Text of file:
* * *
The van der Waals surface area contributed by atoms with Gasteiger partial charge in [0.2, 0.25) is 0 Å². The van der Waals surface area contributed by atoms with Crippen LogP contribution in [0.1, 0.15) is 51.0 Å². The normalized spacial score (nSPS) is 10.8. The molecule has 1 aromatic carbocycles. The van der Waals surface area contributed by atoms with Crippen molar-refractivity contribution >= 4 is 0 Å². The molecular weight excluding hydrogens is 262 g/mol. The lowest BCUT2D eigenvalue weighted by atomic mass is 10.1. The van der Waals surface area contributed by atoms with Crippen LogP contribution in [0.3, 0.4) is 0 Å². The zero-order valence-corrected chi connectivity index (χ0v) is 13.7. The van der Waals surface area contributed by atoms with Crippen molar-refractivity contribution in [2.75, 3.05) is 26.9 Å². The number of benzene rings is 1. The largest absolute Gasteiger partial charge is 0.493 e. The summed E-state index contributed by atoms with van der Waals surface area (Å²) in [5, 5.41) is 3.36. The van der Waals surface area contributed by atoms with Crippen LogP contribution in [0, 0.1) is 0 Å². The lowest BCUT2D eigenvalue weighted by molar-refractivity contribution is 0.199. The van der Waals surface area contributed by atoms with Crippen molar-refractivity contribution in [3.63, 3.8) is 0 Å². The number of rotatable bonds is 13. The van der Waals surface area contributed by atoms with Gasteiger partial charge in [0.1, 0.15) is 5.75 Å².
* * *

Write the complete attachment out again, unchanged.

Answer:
The van der Waals surface area contributed by atoms with Gasteiger partial charge in [0.2, 0.25) is 0 Å². The van der Waals surface area contributed by atoms with Crippen LogP contribution in [0.1, 0.15) is 51.0 Å². The normalized spacial score (nSPS) is 10.8. The molecule has 1 aromatic carbocycles. The van der Waals surface area contributed by atoms with Crippen molar-refractivity contribution >= 4 is 0 Å². The molecular weight excluding hydrogens is 262 g/mol. The lowest BCUT2D eigenvalue weighted by atomic mass is 10.1. The van der Waals surface area contributed by atoms with Crippen LogP contribution in [0.3, 0.4) is 0 Å². The zero-order valence-corrected chi connectivity index (χ0v) is 13.7. The van der Waals surface area contributed by atoms with Crippen molar-refractivity contribution in [2.75, 3.05) is 26.9 Å². The number of benzene rings is 1. The largest absolute Gasteiger partial charge is 0.493 e. The summed E-state index contributed by atoms with van der Waals surface area (Å²) in [5, 5.41) is 3.36. The van der Waals surface area contributed by atoms with Crippen LogP contribution in [0, 0.1) is 0 Å². The lowest BCUT2D eigenvalue weighted by molar-refractivity contribution is 0.199. The van der Waals surface area contributed by atoms with Crippen molar-refractivity contribution in [3.63, 3.8) is 0 Å². The number of rotatable bonds is 13. The van der Waals surface area contributed by atoms with Gasteiger partial charge in [0.1, 0.15) is 5.75 Å².